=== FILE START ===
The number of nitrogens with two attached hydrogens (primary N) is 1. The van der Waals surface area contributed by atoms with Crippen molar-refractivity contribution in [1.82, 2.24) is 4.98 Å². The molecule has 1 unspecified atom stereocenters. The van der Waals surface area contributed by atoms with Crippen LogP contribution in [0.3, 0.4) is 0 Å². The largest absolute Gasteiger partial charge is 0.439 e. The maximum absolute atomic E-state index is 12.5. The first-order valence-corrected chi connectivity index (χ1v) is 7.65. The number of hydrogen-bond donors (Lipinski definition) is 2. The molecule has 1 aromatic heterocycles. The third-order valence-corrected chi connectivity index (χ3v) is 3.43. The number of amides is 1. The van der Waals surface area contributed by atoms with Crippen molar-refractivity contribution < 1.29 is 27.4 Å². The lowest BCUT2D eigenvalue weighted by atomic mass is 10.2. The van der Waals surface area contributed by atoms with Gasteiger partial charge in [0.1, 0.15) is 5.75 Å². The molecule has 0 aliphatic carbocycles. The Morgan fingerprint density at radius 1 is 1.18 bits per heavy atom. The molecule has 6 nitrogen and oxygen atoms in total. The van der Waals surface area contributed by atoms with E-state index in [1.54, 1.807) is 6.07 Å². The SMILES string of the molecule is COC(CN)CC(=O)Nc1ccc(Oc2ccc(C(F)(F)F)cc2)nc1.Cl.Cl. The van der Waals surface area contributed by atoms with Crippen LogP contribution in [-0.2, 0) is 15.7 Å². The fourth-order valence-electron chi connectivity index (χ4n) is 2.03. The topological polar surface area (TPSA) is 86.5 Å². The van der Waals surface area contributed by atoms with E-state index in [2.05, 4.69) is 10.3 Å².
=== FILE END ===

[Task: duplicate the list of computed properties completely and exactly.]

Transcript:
The number of nitrogens with two attached hydrogens (primary N) is 1. The van der Waals surface area contributed by atoms with Crippen molar-refractivity contribution in [1.82, 2.24) is 4.98 Å². The molecule has 1 unspecified atom stereocenters. The van der Waals surface area contributed by atoms with Crippen LogP contribution in [0.3, 0.4) is 0 Å². The largest absolute Gasteiger partial charge is 0.439 e. The maximum absolute atomic E-state index is 12.5. The first-order valence-corrected chi connectivity index (χ1v) is 7.65. The number of hydrogen-bond donors (Lipinski definition) is 2. The molecule has 1 aromatic heterocycles. The third-order valence-corrected chi connectivity index (χ3v) is 3.43. The number of amides is 1. The van der Waals surface area contributed by atoms with Crippen molar-refractivity contribution < 1.29 is 27.4 Å². The lowest BCUT2D eigenvalue weighted by atomic mass is 10.2. The van der Waals surface area contributed by atoms with Gasteiger partial charge in [0.1, 0.15) is 5.75 Å². The molecule has 0 aliphatic carbocycles. The Morgan fingerprint density at radius 1 is 1.18 bits per heavy atom. The molecule has 6 nitrogen and oxygen atoms in total. The van der Waals surface area contributed by atoms with E-state index in [1.54, 1.807) is 6.07 Å². The SMILES string of the molecule is COC(CN)CC(=O)Nc1ccc(Oc2ccc(C(F)(F)F)cc2)nc1.Cl.Cl. The van der Waals surface area contributed by atoms with Crippen LogP contribution in [-0.2, 0) is 15.7 Å². The fourth-order valence-electron chi connectivity index (χ4n) is 2.03. The topological polar surface area (TPSA) is 86.5 Å². The van der Waals surface area contributed by atoms with E-state index in [2.05, 4.69) is 10.3 Å².